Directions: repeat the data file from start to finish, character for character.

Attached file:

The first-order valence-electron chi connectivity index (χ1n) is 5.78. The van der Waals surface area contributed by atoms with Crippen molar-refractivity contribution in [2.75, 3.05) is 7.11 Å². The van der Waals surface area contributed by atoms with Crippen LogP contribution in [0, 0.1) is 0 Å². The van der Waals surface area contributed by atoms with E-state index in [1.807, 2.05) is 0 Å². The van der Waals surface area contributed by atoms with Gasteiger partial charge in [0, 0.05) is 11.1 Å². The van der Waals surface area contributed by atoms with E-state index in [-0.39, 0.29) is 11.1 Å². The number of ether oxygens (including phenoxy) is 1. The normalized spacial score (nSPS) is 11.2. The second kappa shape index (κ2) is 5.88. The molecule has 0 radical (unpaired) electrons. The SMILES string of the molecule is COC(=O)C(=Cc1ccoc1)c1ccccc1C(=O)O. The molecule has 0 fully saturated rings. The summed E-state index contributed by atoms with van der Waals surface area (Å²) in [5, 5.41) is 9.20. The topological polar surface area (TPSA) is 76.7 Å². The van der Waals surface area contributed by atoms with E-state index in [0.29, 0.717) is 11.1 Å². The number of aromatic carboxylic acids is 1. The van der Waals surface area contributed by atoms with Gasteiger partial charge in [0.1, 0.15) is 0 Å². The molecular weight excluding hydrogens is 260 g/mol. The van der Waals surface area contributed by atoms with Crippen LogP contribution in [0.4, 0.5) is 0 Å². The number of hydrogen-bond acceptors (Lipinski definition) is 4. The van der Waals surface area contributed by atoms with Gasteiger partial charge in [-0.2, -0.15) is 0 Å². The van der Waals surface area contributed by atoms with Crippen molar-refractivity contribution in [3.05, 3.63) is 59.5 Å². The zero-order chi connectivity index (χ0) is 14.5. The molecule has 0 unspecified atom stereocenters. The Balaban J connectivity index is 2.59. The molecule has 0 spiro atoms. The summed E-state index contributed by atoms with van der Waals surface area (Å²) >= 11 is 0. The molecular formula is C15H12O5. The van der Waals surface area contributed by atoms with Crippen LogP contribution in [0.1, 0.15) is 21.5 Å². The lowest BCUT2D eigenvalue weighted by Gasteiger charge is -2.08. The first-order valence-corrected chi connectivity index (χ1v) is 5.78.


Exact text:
The first-order valence-electron chi connectivity index (χ1n) is 5.78. The van der Waals surface area contributed by atoms with Crippen molar-refractivity contribution in [2.75, 3.05) is 7.11 Å². The van der Waals surface area contributed by atoms with Crippen LogP contribution in [0, 0.1) is 0 Å². The van der Waals surface area contributed by atoms with E-state index in [1.807, 2.05) is 0 Å². The van der Waals surface area contributed by atoms with Gasteiger partial charge in [0, 0.05) is 11.1 Å². The van der Waals surface area contributed by atoms with E-state index in [-0.39, 0.29) is 11.1 Å². The number of ether oxygens (including phenoxy) is 1. The normalized spacial score (nSPS) is 11.2. The second kappa shape index (κ2) is 5.88. The molecule has 0 radical (unpaired) electrons. The SMILES string of the molecule is COC(=O)C(=Cc1ccoc1)c1ccccc1C(=O)O. The molecule has 0 fully saturated rings. The summed E-state index contributed by atoms with van der Waals surface area (Å²) in [5, 5.41) is 9.20. The topological polar surface area (TPSA) is 76.7 Å². The van der Waals surface area contributed by atoms with E-state index in [0.29, 0.717) is 11.1 Å². The number of aromatic carboxylic acids is 1. The van der Waals surface area contributed by atoms with Gasteiger partial charge in [0.1, 0.15) is 0 Å². The molecular weight excluding hydrogens is 260 g/mol. The van der Waals surface area contributed by atoms with Crippen LogP contribution in [0.4, 0.5) is 0 Å². The number of hydrogen-bond acceptors (Lipinski definition) is 4. The van der Waals surface area contributed by atoms with Gasteiger partial charge in [-0.2, -0.15) is 0 Å². The van der Waals surface area contributed by atoms with Crippen molar-refractivity contribution in [3.05, 3.63) is 59.5 Å². The zero-order chi connectivity index (χ0) is 14.5. The molecule has 0 unspecified atom stereocenters. The Balaban J connectivity index is 2.59. The molecule has 0 spiro atoms. The summed E-state index contributed by atoms with van der Waals surface area (Å²) >= 11 is 0. The molecular formula is C15H12O5. The van der Waals surface area contributed by atoms with Crippen LogP contribution in [0.1, 0.15) is 21.5 Å². The lowest BCUT2D eigenvalue weighted by Gasteiger charge is -2.08. The first-order valence-corrected chi connectivity index (χ1v) is 5.78.